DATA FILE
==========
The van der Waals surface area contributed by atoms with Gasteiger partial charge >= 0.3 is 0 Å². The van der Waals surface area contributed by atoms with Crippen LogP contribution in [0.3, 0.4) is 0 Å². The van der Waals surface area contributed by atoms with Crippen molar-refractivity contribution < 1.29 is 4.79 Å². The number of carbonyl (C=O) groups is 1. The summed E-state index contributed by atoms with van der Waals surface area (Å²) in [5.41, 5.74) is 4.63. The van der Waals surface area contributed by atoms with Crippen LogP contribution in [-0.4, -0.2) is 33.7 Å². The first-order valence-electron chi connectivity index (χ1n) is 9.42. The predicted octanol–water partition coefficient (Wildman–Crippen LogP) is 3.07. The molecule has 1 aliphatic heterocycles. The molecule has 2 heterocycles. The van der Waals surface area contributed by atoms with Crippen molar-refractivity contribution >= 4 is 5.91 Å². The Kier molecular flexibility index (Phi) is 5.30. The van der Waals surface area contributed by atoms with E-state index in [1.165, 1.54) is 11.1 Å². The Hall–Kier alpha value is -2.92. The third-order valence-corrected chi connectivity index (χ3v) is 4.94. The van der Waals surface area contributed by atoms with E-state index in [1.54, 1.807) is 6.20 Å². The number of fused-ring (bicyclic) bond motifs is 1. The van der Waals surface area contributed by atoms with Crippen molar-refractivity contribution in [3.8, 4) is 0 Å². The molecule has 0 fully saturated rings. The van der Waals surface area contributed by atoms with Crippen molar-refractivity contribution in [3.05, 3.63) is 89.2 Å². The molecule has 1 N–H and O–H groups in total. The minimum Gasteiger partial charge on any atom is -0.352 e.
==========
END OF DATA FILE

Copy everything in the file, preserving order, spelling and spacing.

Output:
The van der Waals surface area contributed by atoms with Gasteiger partial charge >= 0.3 is 0 Å². The van der Waals surface area contributed by atoms with Crippen LogP contribution in [0.3, 0.4) is 0 Å². The van der Waals surface area contributed by atoms with Crippen molar-refractivity contribution < 1.29 is 4.79 Å². The number of carbonyl (C=O) groups is 1. The summed E-state index contributed by atoms with van der Waals surface area (Å²) in [5.41, 5.74) is 4.63. The van der Waals surface area contributed by atoms with Crippen LogP contribution in [-0.4, -0.2) is 33.7 Å². The first-order valence-electron chi connectivity index (χ1n) is 9.42. The predicted octanol–water partition coefficient (Wildman–Crippen LogP) is 3.07. The molecule has 1 aliphatic heterocycles. The molecule has 2 heterocycles. The van der Waals surface area contributed by atoms with Crippen molar-refractivity contribution >= 4 is 5.91 Å². The Kier molecular flexibility index (Phi) is 5.30. The van der Waals surface area contributed by atoms with E-state index in [1.165, 1.54) is 11.1 Å². The Hall–Kier alpha value is -2.92. The third-order valence-corrected chi connectivity index (χ3v) is 4.94. The van der Waals surface area contributed by atoms with E-state index in [1.54, 1.807) is 6.20 Å². The number of fused-ring (bicyclic) bond motifs is 1. The van der Waals surface area contributed by atoms with Crippen molar-refractivity contribution in [3.8, 4) is 0 Å². The molecule has 0 fully saturated rings. The van der Waals surface area contributed by atoms with Crippen molar-refractivity contribution in [3.05, 3.63) is 89.2 Å². The molecule has 1 N–H and O–H groups in total. The minimum Gasteiger partial charge on any atom is -0.352 e.